Dr Drever says: "Finding child and adolescent psychiatrists and psychologists is very difficult - they're a rare breed, indeed. And if I find it difficult to locate appropriate professionals, imagine how difficult it must be from the young person's point of view!"
• More 'joined-up' help
Jenifer Phillips, of YoungMinds, says: "At this stage of life there is often a lot going on for a young person and this should be taken into account with support being accessible, joined-up and readily available should it be required."
• A more flexible assessment of a young adult's mental health service needs
Dr Ian Drever says: "Probably the greatest systemic change will be to develop something more flexible than the arbitrary line which determines whether someone uses a child/adolescent service, based entirely on chronological age. This needs to be something which looks at a range of factors around emotional maturity."
• More impartial research into mental health for young adults
"By impartial I mean not funded by big pharma," says Dr Deuter. "We need sensible research, based on the state of knowledge of science, rather than based on tradition or convenience."
• Talk or write about the issues
The more we do this, the more the unique mental health needs of young adults will be acknowledged. Dr Deuter says: "The other thing to do is donate time and money to raising awareness, decreasing stigma and improving care." If you're a young person and want to share your story (or read about other young people's experiences) visit the Real Life section of the YoungMinds website. Or why not read blogs - or blog yourself - at the Time To Change website?
• Seek appropriate help online
Beth Murphy, head of information at Mind, says: "Social media can have both a positive and negative impact on mental health. We have all heard of cyberbullying and we know that there are websites that encourage people to harm themselves or worse. But often those we interact with on social media can also be the part of our support network and help us to better manage or cope with our mental health problems."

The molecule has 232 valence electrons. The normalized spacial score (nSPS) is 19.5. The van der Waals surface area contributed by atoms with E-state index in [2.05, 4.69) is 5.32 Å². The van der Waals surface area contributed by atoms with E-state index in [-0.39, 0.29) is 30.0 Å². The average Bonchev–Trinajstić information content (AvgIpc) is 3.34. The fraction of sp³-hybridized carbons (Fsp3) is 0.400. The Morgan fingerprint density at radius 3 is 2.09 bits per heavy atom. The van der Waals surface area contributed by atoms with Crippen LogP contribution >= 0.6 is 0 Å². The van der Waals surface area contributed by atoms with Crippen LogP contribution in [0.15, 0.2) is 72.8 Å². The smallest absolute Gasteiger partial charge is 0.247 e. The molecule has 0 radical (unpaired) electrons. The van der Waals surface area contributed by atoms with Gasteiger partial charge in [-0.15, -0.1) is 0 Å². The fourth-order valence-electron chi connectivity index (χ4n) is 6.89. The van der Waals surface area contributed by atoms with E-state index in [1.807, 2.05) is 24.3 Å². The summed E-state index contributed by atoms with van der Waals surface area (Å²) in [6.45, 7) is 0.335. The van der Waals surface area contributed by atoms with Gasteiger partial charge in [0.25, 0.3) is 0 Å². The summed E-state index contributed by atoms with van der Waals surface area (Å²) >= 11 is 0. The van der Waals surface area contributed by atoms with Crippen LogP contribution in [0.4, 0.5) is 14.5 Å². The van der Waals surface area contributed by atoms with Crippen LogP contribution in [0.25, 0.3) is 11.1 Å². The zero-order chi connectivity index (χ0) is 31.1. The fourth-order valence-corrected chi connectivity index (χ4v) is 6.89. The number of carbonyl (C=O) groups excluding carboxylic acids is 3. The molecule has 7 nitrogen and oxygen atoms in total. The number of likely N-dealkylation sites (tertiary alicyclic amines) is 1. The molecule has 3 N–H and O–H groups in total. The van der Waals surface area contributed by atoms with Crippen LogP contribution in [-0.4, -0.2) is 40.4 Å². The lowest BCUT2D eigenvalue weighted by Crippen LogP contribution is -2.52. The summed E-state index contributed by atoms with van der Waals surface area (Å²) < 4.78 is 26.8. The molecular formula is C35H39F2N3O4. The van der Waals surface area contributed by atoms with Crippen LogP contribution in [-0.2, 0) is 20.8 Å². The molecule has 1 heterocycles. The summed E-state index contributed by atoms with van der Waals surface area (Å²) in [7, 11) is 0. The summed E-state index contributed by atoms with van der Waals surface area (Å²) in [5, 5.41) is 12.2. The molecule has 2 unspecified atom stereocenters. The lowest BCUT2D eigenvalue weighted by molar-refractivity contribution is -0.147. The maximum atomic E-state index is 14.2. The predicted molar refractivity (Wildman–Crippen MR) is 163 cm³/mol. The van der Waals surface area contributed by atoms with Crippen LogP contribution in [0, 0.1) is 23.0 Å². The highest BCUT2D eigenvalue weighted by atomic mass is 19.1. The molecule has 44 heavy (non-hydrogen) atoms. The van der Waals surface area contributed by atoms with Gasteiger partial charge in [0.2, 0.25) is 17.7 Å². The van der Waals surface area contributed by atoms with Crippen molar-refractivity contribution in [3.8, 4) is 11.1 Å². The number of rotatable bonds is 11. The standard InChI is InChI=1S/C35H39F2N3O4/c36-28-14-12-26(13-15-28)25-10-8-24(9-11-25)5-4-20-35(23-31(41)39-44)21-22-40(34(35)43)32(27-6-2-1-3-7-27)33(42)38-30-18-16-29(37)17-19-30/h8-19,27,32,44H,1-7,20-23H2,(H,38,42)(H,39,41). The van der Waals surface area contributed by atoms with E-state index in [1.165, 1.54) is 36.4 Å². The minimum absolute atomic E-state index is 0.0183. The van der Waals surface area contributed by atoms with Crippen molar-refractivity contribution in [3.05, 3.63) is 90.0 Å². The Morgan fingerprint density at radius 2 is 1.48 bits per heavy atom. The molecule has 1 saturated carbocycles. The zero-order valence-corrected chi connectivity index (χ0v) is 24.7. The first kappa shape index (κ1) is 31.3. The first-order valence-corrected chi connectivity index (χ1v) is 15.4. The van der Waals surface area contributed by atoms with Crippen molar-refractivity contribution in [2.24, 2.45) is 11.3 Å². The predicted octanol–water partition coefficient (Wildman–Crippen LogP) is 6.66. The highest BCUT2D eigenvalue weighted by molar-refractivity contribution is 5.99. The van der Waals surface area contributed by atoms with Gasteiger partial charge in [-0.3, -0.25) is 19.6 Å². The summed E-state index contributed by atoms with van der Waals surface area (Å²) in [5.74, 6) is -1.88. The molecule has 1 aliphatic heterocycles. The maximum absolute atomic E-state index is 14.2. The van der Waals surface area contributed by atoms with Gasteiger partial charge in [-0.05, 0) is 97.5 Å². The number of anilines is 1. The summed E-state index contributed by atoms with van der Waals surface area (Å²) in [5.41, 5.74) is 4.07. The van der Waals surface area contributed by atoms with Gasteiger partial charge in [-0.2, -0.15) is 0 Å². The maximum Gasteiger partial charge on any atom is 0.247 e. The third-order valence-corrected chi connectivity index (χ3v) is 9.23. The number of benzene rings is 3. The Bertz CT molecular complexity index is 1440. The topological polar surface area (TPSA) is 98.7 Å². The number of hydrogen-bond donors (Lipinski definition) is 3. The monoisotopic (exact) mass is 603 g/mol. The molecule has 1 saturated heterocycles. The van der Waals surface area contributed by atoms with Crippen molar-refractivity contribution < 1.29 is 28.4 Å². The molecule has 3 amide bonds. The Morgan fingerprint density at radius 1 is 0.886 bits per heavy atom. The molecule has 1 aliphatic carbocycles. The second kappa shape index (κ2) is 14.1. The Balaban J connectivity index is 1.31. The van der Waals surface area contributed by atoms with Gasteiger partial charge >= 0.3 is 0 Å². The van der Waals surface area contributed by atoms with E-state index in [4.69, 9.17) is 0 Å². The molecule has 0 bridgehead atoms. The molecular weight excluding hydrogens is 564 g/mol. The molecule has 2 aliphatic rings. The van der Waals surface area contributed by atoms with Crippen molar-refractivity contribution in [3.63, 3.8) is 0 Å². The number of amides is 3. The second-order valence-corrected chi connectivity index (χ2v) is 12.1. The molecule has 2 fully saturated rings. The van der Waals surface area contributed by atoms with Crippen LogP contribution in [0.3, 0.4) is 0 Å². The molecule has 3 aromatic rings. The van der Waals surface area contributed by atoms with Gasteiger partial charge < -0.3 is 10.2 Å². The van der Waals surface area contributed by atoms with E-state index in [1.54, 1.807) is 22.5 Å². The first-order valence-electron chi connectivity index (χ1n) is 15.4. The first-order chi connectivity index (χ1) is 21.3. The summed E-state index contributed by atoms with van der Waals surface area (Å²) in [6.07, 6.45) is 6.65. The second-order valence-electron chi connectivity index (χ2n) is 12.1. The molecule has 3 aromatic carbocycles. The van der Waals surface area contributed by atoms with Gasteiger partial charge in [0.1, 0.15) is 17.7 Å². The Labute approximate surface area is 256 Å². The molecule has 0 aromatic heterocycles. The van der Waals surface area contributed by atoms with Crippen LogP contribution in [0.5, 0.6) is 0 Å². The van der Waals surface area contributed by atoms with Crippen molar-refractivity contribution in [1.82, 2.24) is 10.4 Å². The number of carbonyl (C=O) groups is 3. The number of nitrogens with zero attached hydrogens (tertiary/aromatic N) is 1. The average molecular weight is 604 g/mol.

WHERE TO GO NEXT
If you are a young adult or someone who is worried about a young adult, here are some useful contacts:
YoungMinds has a fantastic website with a range of resources for young people, parents and carers, and professionals. It has also just launched Headmeds, a website for young people about mental health medication.
Elefriends. Mind has an online community called Elefriends where people come together to talk about their experiences and support each other.
Get Connected is the UK's free, confidential helpline service for young people under 25 who need help but don't know where to turn. Freephone 0808 808 4994 Text 80849
SupportLine offers confidential emotional support to children, young adults and adults. Helpline 01708 765200 or email email@example.com
The Samaritans can offer help 24/7. Call 08457 909090